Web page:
Unlike VFP, javascript has the ability to have multiple threads running at the same time built into it. This keeps the UI responsive while tasks are taking place in the background. In VFP, if we give a time consuming SQL query, we find that VFP stop responding till the query is complete.

Generally asynchronous commands in javascript are for
1) Querying the Web Server for some information / Sending updates to the Web Server. This is via AJAX
2) Querying a local database.
In both cases, the process can take a few seconds. The general method is to call the required task and also to pass on 2 functions to it. The first function is the process to run on sucessful completion of the task. The second function is what to do if the task fails.

$.ajax({type: "POST",url: '',data: 'SomeVariable=SomeValue', success:OnSuccess,error:OnError});
function OnSuccess(resultstring,textStatus,jqXHR){
function OnError(jqXHR, textStatus, errorThrown){
alert('Error in AJAX:'+textStatus);}

here you are passing a POST request to with some data. This should normally take some time to execute. Once the data is returned sucessfully, the function OnSuccess will run. If there is an error, the function OnError will run. (Do not worry about the ajax syntax right now. I will be dealing with that later)

Why Asynchronous is different to what we are used to

In VFP, we would tend to do something like

FOR I=1 to 20
send data to server
Do ProcessEndStatements

In asynchronous this method is not valid. Your ProcessEndStatements will run before the 20 "send data to server" are run. Also we cannot assume that the "send data to server" will run same order as the are send. You may find statement 20 running before statement 15.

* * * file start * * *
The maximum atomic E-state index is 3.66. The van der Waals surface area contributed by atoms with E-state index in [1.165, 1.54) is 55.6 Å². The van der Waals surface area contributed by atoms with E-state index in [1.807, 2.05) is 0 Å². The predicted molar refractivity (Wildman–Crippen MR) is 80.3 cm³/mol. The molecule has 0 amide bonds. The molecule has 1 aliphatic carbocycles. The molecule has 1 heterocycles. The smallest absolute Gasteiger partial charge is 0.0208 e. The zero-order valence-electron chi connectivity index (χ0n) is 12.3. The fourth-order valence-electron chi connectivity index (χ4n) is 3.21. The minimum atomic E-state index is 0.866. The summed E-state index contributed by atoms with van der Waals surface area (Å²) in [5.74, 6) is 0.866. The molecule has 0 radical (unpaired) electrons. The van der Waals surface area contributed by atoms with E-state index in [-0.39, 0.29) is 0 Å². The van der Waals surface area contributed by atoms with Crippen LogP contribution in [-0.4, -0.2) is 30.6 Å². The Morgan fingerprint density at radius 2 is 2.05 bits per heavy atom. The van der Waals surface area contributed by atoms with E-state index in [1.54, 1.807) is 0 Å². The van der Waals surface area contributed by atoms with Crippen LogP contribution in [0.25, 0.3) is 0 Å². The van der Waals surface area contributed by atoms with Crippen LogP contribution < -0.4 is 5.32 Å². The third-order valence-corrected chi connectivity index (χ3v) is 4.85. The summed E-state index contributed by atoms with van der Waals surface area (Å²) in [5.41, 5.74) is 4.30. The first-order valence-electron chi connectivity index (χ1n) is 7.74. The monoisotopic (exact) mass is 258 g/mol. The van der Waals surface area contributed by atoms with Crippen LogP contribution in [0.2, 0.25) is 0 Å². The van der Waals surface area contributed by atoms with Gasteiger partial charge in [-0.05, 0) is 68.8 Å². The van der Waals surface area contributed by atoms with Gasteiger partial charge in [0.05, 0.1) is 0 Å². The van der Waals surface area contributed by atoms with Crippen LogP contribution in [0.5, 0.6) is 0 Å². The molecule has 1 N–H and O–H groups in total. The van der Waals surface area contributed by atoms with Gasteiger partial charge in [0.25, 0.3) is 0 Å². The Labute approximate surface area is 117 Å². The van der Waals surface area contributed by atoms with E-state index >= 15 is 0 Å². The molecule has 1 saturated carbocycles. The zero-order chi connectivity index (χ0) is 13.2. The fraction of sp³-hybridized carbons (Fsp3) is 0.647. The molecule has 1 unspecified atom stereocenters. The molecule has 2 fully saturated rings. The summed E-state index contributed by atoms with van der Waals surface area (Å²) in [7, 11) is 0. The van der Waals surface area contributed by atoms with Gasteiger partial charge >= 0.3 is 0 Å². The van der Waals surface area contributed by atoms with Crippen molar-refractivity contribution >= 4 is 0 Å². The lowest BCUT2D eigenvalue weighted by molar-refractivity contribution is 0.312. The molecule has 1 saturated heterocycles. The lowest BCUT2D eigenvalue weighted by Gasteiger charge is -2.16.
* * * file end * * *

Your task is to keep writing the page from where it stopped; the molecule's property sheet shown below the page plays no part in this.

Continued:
Instead of that, you may want to just run statement 1. In the success of statement 1 run statement 2. In the success of statement 2 run statement 3. And so on until you reach statement 20. In the success of statement 20, you can run the ProcessEndStatements

One Response to Javascript Vs VFP III Asynchronous

  • josip Zohil says:

    “In VFP, if we give a time consuming SQL query, we find that VFP stop responding till the query is complete”.
    Try this experiment:
    1) Create a program with a long running query: Select * from largeData into cursor xxx. Put this program in a VFP project (long.pjx) and compile it in long.exe.
    2) Run your application, for example test.exe.
    3) After that run long.exe.

    The two exes are running in parallel and VFP respond before the query stop. Try this on a slow connection (for example, wi-fi) and a dual core workstation. Long.exe can execute a minute or two (in Windows Task Manager you can see the network transport of 10MB/s. It oscillates). Test.exe responds before Long is complete.

    If you run the two programs Test and Long in the VFP command window, then “…VFP stop responding till the query is complete”.

    You have two processes (two exes). They don’t interact (have no side- effects). (If they interact, there is another story). The operating system scheduler is managing the two processes. We have no guarantee how the OS execute the two processes. If the processes are simple (small…) and independent I can at least statistically predict theirs execution path ( for example, the first will end in 0.1 second, the next in 0.3 second.

    From a VFP point of view a totally new problem is the coordination of this two independent processes. This is a bit more complicated.

    Best regards Josip Zohil

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